A close inspection of the contig boundaries revealed many a lot of chimeric sequences, especially at nearly all of the possible IS1111 insertion sequence  sites. The reason for this frequent chimera formation can be explained by circular intermediates of IS1111 (although their presence in Nine Mile could not be detected by PCR, maybe caused by low expression level of these transposases) in combination with the whole genome amplification technique applied here [58, 59].
We used Cutadapt  to trim IS1111 sequences from the 5’ and 3’ end of the assembled contigs to avoid mis-scaffolding and artificial gap filling. Afterwards, we used Opera  and information from our extended IS1111 typing method (manuscript in preparation) to scaffold the contigs semi-automatically. Then we used GapFiller  to close or reduce gaps. All insertion sequences sites (including IS1111, IS30 and ISAs1) were verified again to avoid false positive insertions and to fill in missing sequences with Ns.
Gene calling and functional annotation was performed using the PEDANT system . Briefly, genes were called using Prodigal , Glimmer  and GeneMarkS ; all had been trained on the five RefSeq complete C. burnetii genomes. Consensus gene models were created by majority, domain or structural annotations in alternative start regions or preferring the Prodigal model. Structural RNAs were predicted using RNAmmer  (rRNAs), tRNAscan-SE  and similarity to Rfam . The known 23S rRNA intervening sequence (IVS)  and the two self-splicing group I introns  were annotated manually. Protein similarities and InterPro domain annotations were obtained from SIMAP  if possible or computed locally. Similarities to SCOP  and KEGG  were computed using BLAST . Signal peptides were predicted using SignalP , transmembrane proteins using TMHMM . Gene names and protein descriptions were annotated by a combination of a stringent similarity search against the UniProtKB/Swiss-Prot database  as well as using BLANNOTATOR  followed by manual curation. The genome and its functional annotation can be browsed at the PEDANT website .
Summary of genome: one chromosome and one plasmid
% of Total a
Genome size (bp)
DNA coding (bp)
DNA G + C (bp)
Protein coding genes
Genes in internal clusters
Genes with function prediction
Genes assigned to COGs
Genes with Pfam domains
Genes with signal peptides
Genes with transmembrane helices
Number of genes associated with general COG functional categories
Translation, ribosomal structure and biogenesis
RNA processing and modification
Replication, recombination and repair
Chromatin structure and dynamics
Cell cycle control, Cell division, chromosome partitioning
Signal transduction mechanisms
Cell wall/membrane biogenesis
Intracellular trafficking and secretion
Posttranslational modification, protein turnover, chaperones
Energy production and conversion
Carbohydrate transport and metabolism
Amino acid transport and metabolism
Nucleotide transport and metabolism
Coenzyme transport and metabolism
Lipid transport and metabolism
Inorganic ion transport and metabolism
Secondary metabolites biosynthesis, transport and catabolism
General function prediction only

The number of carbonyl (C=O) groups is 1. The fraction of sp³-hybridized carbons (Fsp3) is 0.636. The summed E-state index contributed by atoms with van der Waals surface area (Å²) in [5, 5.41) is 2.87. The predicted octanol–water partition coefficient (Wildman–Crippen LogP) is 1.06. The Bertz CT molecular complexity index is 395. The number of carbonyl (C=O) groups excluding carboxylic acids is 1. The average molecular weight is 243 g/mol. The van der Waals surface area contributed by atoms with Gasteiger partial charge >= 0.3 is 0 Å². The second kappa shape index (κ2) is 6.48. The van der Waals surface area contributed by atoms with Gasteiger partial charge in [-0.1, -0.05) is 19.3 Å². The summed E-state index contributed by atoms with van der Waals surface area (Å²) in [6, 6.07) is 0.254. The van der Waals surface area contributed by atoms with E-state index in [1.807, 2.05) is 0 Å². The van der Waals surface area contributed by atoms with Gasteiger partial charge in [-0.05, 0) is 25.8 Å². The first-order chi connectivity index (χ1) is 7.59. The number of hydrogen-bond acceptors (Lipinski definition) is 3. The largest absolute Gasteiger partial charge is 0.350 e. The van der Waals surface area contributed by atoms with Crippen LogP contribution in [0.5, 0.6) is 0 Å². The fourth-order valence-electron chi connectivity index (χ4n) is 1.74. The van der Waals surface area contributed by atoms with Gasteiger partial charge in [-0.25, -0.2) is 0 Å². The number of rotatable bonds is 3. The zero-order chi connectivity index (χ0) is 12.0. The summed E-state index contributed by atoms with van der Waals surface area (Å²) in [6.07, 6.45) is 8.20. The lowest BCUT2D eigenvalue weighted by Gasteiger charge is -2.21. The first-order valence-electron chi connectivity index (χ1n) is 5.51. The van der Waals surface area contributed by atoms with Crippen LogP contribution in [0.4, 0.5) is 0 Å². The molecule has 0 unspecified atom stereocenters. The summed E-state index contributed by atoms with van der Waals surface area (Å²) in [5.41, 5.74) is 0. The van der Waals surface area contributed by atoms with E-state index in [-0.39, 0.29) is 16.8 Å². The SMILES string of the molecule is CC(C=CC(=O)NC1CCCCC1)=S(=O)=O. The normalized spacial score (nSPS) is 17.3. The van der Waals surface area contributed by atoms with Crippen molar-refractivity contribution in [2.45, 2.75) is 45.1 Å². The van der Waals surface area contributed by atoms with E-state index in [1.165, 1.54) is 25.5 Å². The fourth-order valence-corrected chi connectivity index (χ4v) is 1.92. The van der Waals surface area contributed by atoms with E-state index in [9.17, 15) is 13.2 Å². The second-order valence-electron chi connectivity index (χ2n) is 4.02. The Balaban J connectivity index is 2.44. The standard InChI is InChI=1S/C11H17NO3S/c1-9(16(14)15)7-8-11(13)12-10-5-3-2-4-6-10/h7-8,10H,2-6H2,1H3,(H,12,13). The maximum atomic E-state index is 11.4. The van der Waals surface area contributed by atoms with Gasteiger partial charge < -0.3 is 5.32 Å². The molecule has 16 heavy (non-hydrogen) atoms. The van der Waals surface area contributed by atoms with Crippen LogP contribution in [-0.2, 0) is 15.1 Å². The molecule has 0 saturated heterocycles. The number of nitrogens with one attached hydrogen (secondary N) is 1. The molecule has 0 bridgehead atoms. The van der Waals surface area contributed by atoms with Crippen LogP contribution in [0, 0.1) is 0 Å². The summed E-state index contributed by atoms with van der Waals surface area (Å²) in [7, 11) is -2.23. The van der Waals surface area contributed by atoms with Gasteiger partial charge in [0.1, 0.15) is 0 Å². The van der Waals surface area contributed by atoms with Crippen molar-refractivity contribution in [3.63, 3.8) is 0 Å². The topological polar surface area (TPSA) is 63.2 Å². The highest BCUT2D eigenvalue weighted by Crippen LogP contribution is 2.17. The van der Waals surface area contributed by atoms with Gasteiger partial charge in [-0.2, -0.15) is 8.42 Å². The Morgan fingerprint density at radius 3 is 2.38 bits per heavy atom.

Not in COGs
Insights from the genome sequence
A whole genome comparison with all five complete reference genomes (accessions: NC_009727, NC_010117, NC_002971, NC_011528, NC_011527) revealed strain Q154 as the most similar strain. In silico typing of strain Namibia showed the same adaA deletion variant 1 , but Multispacer Sequence Typing (MST) and Multiple-locus variable-number of tandem repeat (VNTR) analysis (MLVA) generated different profiles compared to Q154 (30 vs. 8 and D16 vs. D6 respectively) [46, 81].The COG distribution is quite similar, except fewer annotated proteins in Q154, likely because of older gene prediction algorithms. The tRNA composition is identical in both strains. At the nucleotide level 2,767 chromosomal SNPs and 77 plasmid-related SNPs were found (752 intergenic, 5 non-coding and 2,087 within coding regions). Further, there is a 6 kb region in the Namibia genome which is not present in the Q154/Q177 clade (Figure 2) but in the other complete reference strains. It contains the ankyrin repeat protein AnkI (CBNA_1063). Also, a 4.5 kb region present in Q154 (containing an acetyltransferase, CbuK_0095 and a bacterial regulatory protein, CbuK_0101) is absent in Namibia. Large structural variations were not detected.
We present the first whole genome sequence of Coxiella burnetii strain Namibia from Africa with its distinct genotype and unique genomic features and regions. We describe a combined set of laboratory methods and bioinformatics tools that resulted in a high quality whole genome sequence of this strain. The applied bioinformatics approach accounts for potential problems caused by the MDA/WGA method such as uneven sequence coverage and artificial products like chimeric reads. The sequencing and assembly pipeline presented here is suggested as a standard when sequencing of C. burnetii strains is done with or without the application of whole genome amplification methods. The incorporation of insertion sequence typing data can help to reduce the number of scaffolds down to a single whole genome sequence and avoids creating and sequencing an additional long distance mate-pair library usually needed to scaffold highly repetitive genomes.
To speed up the sequencing of new C. burnetii strains and to overcome the problems in generating high quality genomes, a joint research project with the Swedish Defence Institute (FOI) in Umeå was established: The Coxiella Genome Sequencing Consortium (CGSC) .
Whole genome amplification
Multiple displacement amplification
Buffalo Green Monkey.
This work was supported in part by the German Ministry of Education and Research (BMBF) under contract No. 01KI1001.
We would like to thank Heike Gehringer for critical reading and useful discussion of the manuscript.